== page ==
Despite Apple’s record of success over the past decade, right now it’s hard to know what to make of iRadio and it’s future prospects.
Ten years ago, Apple revolutionised the music business with the introduction of the iTunes store. It wasn’t the first company to sell digital music online, but it was the first to make the process seamless and easy for consumers. What happened next was unprecedented change in the music business, fueled by how easy Apple had made it to buy single tracks for a dollar or thereabouts.
Whilst companies like Napster and Kazaa are generally credited with changing the music business through peer to peer distribution, the fact is Apple’s iTunes has had more of an impact in terms of changing people's purchase behaviours from buying albums to purchasing single tracks. The result - unit sales across the board are higher, yet revenue for the recorded music industry is significantly down over that ten year period. This interactive table from CNN demonstrates the problem.
Apple is now dominant in the digital music market - in the US 63 per cent of digital music sales are via iTunes. This puts it in a favourable position to launch its streaming radio product and most importantly, in a position to negotiate favourable deals with the music labels who own the recordings. More importantly, Apple and the labels have a common motivation: To ensure people keeping buying music. Do not underestimate the power of this. Especially when companies like Pandora, Spotify, Deezer and rdio don’t share this motivation.
iRadio is basically the same premise as Pandora - music curated based on your listening habits. Apple has the advantage of users music catalog access (if they are using iTunes) so has a good idea of the music that you like right now, as well as the music you liked enough in the past to either buy legitimately or via other means. If this doesn’t sound new then don’t be concerned - Last FM has been doing this for the better part of the past decade. When comparing the products of iRadio and Pandora, it comes down to the power of Pandora’s ‘Music Genome Project’ versus Apple’s data stash on its users and ability to recommend music to them they will like. The magic of good radio is finding that mix between giving you music you like right now, music you used to like and remember fondly, as well as music you don’t know about but enjoy. For iRadio and Pandora their market value should be linked to this and this only - neither owns the content they broadcast - therefore their core asset is their ability to give the listener the best mix of music.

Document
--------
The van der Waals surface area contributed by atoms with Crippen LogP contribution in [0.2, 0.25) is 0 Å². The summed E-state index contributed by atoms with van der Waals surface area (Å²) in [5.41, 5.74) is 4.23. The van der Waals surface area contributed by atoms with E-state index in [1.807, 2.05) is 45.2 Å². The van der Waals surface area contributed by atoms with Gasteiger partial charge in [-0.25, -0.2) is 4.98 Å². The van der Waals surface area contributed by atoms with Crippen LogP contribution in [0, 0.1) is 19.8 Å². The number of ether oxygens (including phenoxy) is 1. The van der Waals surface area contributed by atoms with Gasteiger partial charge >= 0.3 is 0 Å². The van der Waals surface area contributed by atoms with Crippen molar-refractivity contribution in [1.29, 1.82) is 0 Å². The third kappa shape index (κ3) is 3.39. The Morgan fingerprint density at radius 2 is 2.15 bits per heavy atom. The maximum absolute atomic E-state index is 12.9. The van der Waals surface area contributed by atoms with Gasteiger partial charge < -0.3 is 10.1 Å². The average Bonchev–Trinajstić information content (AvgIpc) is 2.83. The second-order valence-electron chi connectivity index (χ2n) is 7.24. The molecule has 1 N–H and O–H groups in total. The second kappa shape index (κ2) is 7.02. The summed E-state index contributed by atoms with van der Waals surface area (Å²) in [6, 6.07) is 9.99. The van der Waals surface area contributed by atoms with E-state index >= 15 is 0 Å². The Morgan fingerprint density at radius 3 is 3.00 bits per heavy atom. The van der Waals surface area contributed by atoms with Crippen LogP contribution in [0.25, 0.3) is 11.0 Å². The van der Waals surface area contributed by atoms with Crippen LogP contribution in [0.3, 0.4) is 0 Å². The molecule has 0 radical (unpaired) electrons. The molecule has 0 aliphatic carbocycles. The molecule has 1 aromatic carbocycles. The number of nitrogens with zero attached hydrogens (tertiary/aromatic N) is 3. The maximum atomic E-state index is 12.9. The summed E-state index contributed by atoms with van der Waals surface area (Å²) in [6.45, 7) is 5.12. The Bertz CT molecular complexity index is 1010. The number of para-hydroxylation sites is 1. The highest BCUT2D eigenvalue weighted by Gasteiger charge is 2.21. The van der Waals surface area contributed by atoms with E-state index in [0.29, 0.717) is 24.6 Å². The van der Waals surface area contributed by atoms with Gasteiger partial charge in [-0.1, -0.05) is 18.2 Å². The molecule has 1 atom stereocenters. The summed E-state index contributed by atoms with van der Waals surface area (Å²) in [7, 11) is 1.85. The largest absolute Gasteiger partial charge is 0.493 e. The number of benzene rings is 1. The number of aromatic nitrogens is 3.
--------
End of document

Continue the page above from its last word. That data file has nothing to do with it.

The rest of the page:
iRadio will be available to users in two ways - ad free via iTunes Match (yearly cost of $34.99 in Australia) or ad supported and free. This mirrors Pandora - which offers users a free version with advertisements, or a paid version without. These radio services offer users more control that traditional broadcast radio, but far less than ‘all you can eat’ services such as Spotify and rdio, or even on demand video products such as Vevo.
The talk so far in the hours after the launch is whether iRadio will 'destroy' Pandora. It’s hard to say, but most likely the success of the product (and it’s ability to 'destroy' anything) hinges on a few key elements, neither of which Apple has nailed in the past few years around music or advertising.